When I decided I wanted to have my own designer bag,” begins Georgia, 24, a call center agent, “I knew having a credit card was the only solution. To cut a long story short, I got three credit cards at the same time. Big mistake. Big disaster.”
Georgia isn’t exaggerating. “Disaster” more than aptly describes the state she’s in after maxing out her cards and accruing debts from all the shopping she did in—surprise, surprise—a span of two months. “For the first time in my life, I had two designer bags. I also got a new iPhone, plus scores of clothes,” she says. She shopped like she had never shopped before, deliberately ignoring the credit card bills that arrived at her doorstep. She reasons, “Ayoko sila makita. At that time, wala akong paki how much I was going to spend, basta go lang nang go.”
Months passed before Georgia finally summoned the strength to open the bills that had piled up on her nightstand, and when she did, she nearly had a heart attack. All in all, she had to pay almost P300,000.
She had no idea how she was going to pay it all off. “Now that I think about it, grabe, all because of wanting to look fasyon, and look where it got me. I can’t even get bank loans to pay off my debts because of my bad credit. I really didn’t know what to do.”
While most women naturally clamor for clothes, shoes, and accessories, Georgia’s extreme love for shopping is a cause for worry and hints at a bigger, more pressing issue. She is, according to psychologists, a shopping addict or shopaholic. Shopaholics “will spend over their budget and get into deep financial trouble, spending well above their income. People who ‘shop 'til they drop’ and run their credit cards up to the limit often have a shopping addiction,” says Ruth Engs, EdD, a professor of applied health science at Indiana University.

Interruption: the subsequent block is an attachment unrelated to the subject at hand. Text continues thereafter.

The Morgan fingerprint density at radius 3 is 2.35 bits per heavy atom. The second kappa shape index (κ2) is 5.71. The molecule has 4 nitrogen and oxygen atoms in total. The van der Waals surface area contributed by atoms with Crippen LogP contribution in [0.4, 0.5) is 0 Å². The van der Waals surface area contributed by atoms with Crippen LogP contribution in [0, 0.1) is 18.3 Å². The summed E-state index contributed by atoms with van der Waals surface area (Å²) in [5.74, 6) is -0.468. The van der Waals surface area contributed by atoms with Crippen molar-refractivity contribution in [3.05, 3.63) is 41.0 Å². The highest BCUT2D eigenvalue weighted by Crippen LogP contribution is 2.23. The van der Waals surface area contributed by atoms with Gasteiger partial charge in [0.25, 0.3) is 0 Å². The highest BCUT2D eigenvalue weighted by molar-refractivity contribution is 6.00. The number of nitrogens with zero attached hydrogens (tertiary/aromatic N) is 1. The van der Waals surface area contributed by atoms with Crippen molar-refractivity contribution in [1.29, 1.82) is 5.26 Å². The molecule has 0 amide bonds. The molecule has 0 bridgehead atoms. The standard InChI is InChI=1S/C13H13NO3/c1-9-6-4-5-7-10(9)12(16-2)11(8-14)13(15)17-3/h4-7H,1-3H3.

“The normal person will say, ‘Oops, I can’t afford to buy this or that.’ But not someone who has an addiction—she will not recognize the boundaries of a budget.”
Georgia admits budget was never an issue when swiping her card. She thought nothing of the consequences nor the risks: getting summoned to court, or having to pawn her mother’s jewelry to save her ass. “I was in denial for the longest time. My motto then was ‘just do it.’”
Overspending is just one of the signs of an affliction with compulsive shopping disorder (CSD). Doctors have considered shopping addiction as a reasonable disorder and medical condition. “At the disorder level, compulsive shopping is an addiction. Victims feel a relentless drive to shop. They deny the negative consequences of their actions (as in lacking income or savings to cover their credit purchases) and got a serious lack of impulse control,” explains Letty Workman, assistant professor of marketing at Utah Valley University.
Like alcoholism and drug addiction, shopoholism or oniomania promotes the release of endorphins and dopamine, “naturally occurring opiate receptor sites in the brain that get switched on, making the person feel good. And if it feels good, they are more likely to do it—it’s reinforced,” says Engs. Georgia admits she felt inexplicable joy after every shopping spree. “I was so happy,” she recounts. “So, when the high subsided, I’d look for it again. Each craving [for the high] was intense enough to merit another trip to the mall.”